The value of Spiderman films
– by Samuel Thambusamy
He came. He spun and He conquered.
Spider-man is a teenage superhero created by Stan Lee and Steve Dikto for Marvel comics. The friendly neighbourhood Spider-man made his first appearance as a comic book hero in the comic book The Amazing Spider-Man in 1967. Marvel has published several Spider-Man comic book series ever since. From its ordinary origins as a ‘teen concept’- dealing with inadequacy, rejection and lonliness – Spider-man has achieved a cultural iconic status. Spider-man has made appearances in other media as well. However, a film version of Spider-man was long overdue. Thanks to Sony Pictures, we have a film version of the Spider-man story. The Spider-Man film series, began with the blockbuster Spider-Man (2002) and continued with its sequels Spider-Man 2 (2004) and Spider-Man 3 (2007).
All the three Spider-man movies have been a phenomenal success. The movies have earned a whopping $ 2.470 billion dollars at the box office worldwide. Sam Raimi has re-told the story to contemporary audiences and the story has connected well with our generation as well. Stories have the power not only to entertain but also to excite and enrich ones imagination. Robert Johnston writes, “”Film, especially for those under 35, is the medium through which we get our primary stories, our myths, our read on reality.” An ingenious blend of teenage drama, technology sophistry, and relevant message have helped to capture the social and/or spiritual imagination of its audience worldwide.
The need for a hero
What makes Spider-man such a phenomenal success after 40 years of his creation? Perhaps, it’s simply the need for a hero – who speaks to our contemporary fears and hopes. David Lewis, writer and producer of contemporary comics, contends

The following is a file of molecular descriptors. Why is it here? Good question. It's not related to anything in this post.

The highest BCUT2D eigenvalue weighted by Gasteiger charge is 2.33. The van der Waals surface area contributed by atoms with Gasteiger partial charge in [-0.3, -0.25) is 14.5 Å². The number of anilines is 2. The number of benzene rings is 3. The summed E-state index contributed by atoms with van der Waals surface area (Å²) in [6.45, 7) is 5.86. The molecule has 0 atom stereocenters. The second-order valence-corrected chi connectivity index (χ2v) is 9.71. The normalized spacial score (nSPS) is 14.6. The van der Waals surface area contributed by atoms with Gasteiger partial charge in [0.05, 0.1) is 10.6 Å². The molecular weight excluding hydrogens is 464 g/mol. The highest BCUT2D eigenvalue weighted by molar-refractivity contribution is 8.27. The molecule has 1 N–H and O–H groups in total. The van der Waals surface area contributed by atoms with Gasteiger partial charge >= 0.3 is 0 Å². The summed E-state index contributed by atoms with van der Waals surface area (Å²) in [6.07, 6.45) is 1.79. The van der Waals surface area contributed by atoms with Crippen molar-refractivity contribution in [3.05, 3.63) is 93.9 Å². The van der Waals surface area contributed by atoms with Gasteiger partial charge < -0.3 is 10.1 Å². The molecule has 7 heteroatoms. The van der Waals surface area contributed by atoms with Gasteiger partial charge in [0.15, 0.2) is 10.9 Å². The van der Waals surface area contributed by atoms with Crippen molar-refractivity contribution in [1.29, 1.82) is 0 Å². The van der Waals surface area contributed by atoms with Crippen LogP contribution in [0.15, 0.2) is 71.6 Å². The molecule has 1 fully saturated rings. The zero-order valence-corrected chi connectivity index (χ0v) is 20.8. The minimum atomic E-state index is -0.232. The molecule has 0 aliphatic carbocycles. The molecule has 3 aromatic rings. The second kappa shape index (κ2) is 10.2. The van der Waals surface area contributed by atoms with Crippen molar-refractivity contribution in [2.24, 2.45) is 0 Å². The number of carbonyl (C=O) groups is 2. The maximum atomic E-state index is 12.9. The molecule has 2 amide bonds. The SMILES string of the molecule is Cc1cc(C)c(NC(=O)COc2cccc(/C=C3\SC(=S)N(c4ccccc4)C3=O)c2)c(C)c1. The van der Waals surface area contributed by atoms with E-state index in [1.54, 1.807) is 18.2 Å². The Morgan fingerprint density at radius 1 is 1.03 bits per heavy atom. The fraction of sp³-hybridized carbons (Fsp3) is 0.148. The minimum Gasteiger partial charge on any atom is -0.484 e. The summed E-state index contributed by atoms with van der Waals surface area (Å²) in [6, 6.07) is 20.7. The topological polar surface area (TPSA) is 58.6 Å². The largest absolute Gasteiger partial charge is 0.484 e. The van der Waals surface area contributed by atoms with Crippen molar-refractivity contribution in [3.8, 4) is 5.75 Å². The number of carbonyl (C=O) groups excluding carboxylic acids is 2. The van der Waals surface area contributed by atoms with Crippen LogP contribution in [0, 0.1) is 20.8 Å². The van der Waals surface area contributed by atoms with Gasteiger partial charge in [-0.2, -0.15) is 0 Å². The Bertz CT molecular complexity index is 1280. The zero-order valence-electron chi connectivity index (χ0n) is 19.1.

“ We’re seeing a return to the spirit of heroism. We need heroes again. We want to believe in heroes. We’ll see a return to the spirit of heroism but not the actual military expression of it. Right now, we see enough of that in the news.”
It’s undoubtedly the love for a hero that has made Spider-man an enduring hero. Sam Raimi has made a “visual stamp” on our imagination through his contemporary re-telling of the comic book story.
Spider-man: Everyman’s hero
Secondly, Spiderman’s appeal is also due to his “commonness”. Despite the film’s fair share of superhero action, the story is related to aspects of contemporary working class life. We are introduced to a ordinary working superhero ( much unlike Batman who comes from a rich family and Superman who is a successful journalist) who struggles with the realities of a complex web of personal and social relationships. Peter Parker lives in small house, does the odd jobs to support himself and has to deal with demanding bosses at workplace. He is the typical “boy-next-door” who goes through the same experiences that everyone else gets to experiences one way or another. Stan Lee, the creator contends:
I wanted the character to be a very human guy, someone who makes mistakes, who worries, who gets acne, has trouble with his girlfriend, things like that. [Goodman replied,] ‘He’s a hero! He’s not an average man!’ I said, “No, we make him an average man who happens to have super powers, that’s what will make him good’.